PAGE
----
One of the things I love about this particular case is that, so far as I can tell, there is a simple, elegant rule. The word "and" (or "or") is an operator. That is, it takes two elements from the same set as operands, and returns an element from that same set. In this case, the possible sets are simply parts of speech, or "roles" of words in a sentence.

For example, "table or red" doesn't make a lot of sense in most contexts, since table is a noun and red is an adjective. (The exceptions could be where "table" is used as an adjective, as in "table wine", or we use "red" as a noun by referring to word "red" or the colour it represents.)

Of course, in the context of a sentence, nouns aren't just nouns. They end up being either the subject or object of a verb. That is, they produce the action or they are acted upon.

Names are a little tricky, since they work either as subjects or objects (since English lacks the precision that comes with having accusative, dative, and prepositional noun declensions for names, or indeed nouns in general). For example, in "Jim talked to Jane", "Jim" is the subject and "Jane" is the object. Obviously, we can swap them and their roles in the sentence swap as well.

Fortunately, two words (pronouns, in fact) that very rarely change context are "I" and "me". Specifically, "I" (when used as such) is the first person singular subject in a sentence, while "me" is used as the object of a clause's action.

As such, since "and" is an operator, we know that "Jim and I" must be the subject of a verb, while "Jim and me" must be the object, since they are both constrained to the given sets by the presence of "I" or "me".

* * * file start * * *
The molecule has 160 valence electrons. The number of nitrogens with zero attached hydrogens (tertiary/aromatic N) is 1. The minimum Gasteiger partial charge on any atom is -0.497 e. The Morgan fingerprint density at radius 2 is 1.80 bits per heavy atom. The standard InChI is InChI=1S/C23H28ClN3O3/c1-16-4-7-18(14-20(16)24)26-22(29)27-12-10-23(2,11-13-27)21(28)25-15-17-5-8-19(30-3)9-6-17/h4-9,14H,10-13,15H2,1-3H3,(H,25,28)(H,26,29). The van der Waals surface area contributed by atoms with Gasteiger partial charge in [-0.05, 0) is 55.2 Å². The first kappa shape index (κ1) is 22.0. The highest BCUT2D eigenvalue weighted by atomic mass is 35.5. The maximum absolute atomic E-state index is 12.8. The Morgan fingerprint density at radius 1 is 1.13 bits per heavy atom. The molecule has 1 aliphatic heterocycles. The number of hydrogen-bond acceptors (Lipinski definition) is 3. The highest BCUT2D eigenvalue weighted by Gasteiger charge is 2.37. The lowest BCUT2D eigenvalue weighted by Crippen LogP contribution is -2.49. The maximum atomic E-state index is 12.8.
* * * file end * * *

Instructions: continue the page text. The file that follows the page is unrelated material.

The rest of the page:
Hey, isn't this a programming blog?

I got to thinking, "Hey, since this is such a simple rule, couldn't we express it in code, even in a language like Java with basic type inference?" The answer I've been able to find so far is "kind of".

I wanted to make something that would work using infix notation (so that dropping dots and parentheses would result in a readable English sentence), which means using methods, which means using objects, which means using classes. Unfortunately, that means that we're constrained by Java's inheritance rules.

Luckily, the inheritance rules were relaxed a little in Java 1.8, so I can provide an example with less boilerplate than would be required with 1.7 or earlier.

By using default method implementations, we're able to provide an empty implementation of the "Name" class, as well as the anonymous class instances "I" and "me". It doesn't help a lot, but keeps the code short. The important thing to notice is that both "Subject" and "Obj" (used in place of Object, to avoid confusion with the Java base class) define methods called "and", but they only act on operands of the same type and return a result of the same type.

Let's see what the compiler does with different inputs:

We can add a few more definitions to grammar-check pop songs from 1987:

So, what now?

In short, please stop making this mistake. We've seen an explanation that a five year-old could understand, a set-theoretic explanation of why it works, and finally an example in code (along with a reference to a song that appeared on the Dirty Dancing soundtrack). I hope I've made it clear that "But I'm a math/CS person, I don't need proper grammar!" is not a valid excuse for sounding/writing like an idiot.